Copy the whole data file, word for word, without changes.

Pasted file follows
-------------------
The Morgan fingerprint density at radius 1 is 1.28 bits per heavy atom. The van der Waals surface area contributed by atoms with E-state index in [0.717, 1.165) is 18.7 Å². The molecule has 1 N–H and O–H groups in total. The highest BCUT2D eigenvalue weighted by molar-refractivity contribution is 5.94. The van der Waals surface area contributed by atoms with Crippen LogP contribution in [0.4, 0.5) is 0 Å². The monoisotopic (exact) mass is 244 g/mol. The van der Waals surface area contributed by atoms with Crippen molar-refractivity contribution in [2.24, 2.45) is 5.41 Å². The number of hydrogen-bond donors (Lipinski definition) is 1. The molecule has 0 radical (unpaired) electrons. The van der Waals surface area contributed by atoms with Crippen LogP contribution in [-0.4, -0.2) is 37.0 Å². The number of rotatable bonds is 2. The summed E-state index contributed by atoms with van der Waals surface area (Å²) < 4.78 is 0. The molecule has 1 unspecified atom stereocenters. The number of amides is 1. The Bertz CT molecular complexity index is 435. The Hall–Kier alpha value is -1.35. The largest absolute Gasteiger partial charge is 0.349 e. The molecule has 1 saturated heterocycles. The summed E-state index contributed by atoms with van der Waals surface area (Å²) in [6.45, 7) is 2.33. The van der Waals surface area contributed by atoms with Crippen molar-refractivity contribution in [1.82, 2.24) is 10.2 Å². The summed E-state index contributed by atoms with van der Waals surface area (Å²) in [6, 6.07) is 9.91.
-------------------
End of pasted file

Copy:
The Morgan fingerprint density at radius 1 is 1.28 bits per heavy atom. The van der Waals surface area contributed by atoms with E-state index in [0.717, 1.165) is 18.7 Å². The molecule has 1 N–H and O–H groups in total. The highest BCUT2D eigenvalue weighted by molar-refractivity contribution is 5.94. The van der Waals surface area contributed by atoms with Crippen LogP contribution in [0.4, 0.5) is 0 Å². The monoisotopic (exact) mass is 244 g/mol. The van der Waals surface area contributed by atoms with Crippen molar-refractivity contribution in [2.24, 2.45) is 5.41 Å². The number of hydrogen-bond donors (Lipinski definition) is 1. The molecule has 0 radical (unpaired) electrons. The van der Waals surface area contributed by atoms with Crippen LogP contribution in [-0.4, -0.2) is 37.0 Å². The number of rotatable bonds is 2. The summed E-state index contributed by atoms with van der Waals surface area (Å²) < 4.78 is 0. The molecule has 1 unspecified atom stereocenters. The number of amides is 1. The Bertz CT molecular complexity index is 435. The Hall–Kier alpha value is -1.35. The largest absolute Gasteiger partial charge is 0.349 e. The molecule has 1 saturated heterocycles. The summed E-state index contributed by atoms with van der Waals surface area (Å²) in [6.45, 7) is 2.33. The van der Waals surface area contributed by atoms with Crippen molar-refractivity contribution in [1.82, 2.24) is 10.2 Å². The summed E-state index contributed by atoms with van der Waals surface area (Å²) in [6, 6.07) is 9.91.